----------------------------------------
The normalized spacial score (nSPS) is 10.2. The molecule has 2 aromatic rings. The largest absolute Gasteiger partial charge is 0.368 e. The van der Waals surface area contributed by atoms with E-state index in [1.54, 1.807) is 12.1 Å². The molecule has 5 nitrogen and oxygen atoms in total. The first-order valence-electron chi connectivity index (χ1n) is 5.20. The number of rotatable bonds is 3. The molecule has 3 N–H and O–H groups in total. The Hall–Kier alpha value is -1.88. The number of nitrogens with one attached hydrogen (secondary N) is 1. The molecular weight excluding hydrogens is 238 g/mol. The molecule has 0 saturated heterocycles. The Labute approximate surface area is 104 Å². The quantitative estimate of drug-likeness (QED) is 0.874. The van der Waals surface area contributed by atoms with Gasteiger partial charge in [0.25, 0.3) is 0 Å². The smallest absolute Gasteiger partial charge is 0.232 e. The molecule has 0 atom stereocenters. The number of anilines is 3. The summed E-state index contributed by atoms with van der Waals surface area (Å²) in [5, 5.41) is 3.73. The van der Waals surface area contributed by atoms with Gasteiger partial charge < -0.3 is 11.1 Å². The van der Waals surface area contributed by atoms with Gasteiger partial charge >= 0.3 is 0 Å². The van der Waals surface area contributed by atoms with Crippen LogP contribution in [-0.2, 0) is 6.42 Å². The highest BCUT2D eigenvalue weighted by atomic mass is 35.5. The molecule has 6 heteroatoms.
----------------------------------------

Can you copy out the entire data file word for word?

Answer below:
The normalized spacial score (nSPS) is 10.2. The molecule has 2 aromatic rings. The largest absolute Gasteiger partial charge is 0.368 e. The van der Waals surface area contributed by atoms with E-state index in [1.54, 1.807) is 12.1 Å². The molecule has 5 nitrogen and oxygen atoms in total. The first-order valence-electron chi connectivity index (χ1n) is 5.20. The number of rotatable bonds is 3. The molecule has 3 N–H and O–H groups in total. The Hall–Kier alpha value is -1.88. The number of nitrogens with one attached hydrogen (secondary N) is 1. The molecular weight excluding hydrogens is 238 g/mol. The molecule has 0 saturated heterocycles. The Labute approximate surface area is 104 Å². The quantitative estimate of drug-likeness (QED) is 0.874. The van der Waals surface area contributed by atoms with Gasteiger partial charge in [0.25, 0.3) is 0 Å². The smallest absolute Gasteiger partial charge is 0.232 e. The molecule has 0 atom stereocenters. The number of anilines is 3. The summed E-state index contributed by atoms with van der Waals surface area (Å²) in [5, 5.41) is 3.73. The van der Waals surface area contributed by atoms with Gasteiger partial charge < -0.3 is 11.1 Å². The van der Waals surface area contributed by atoms with Gasteiger partial charge >= 0.3 is 0 Å². The van der Waals surface area contributed by atoms with Crippen LogP contribution in [-0.2, 0) is 6.42 Å². The highest BCUT2D eigenvalue weighted by atomic mass is 35.5. The molecule has 6 heteroatoms.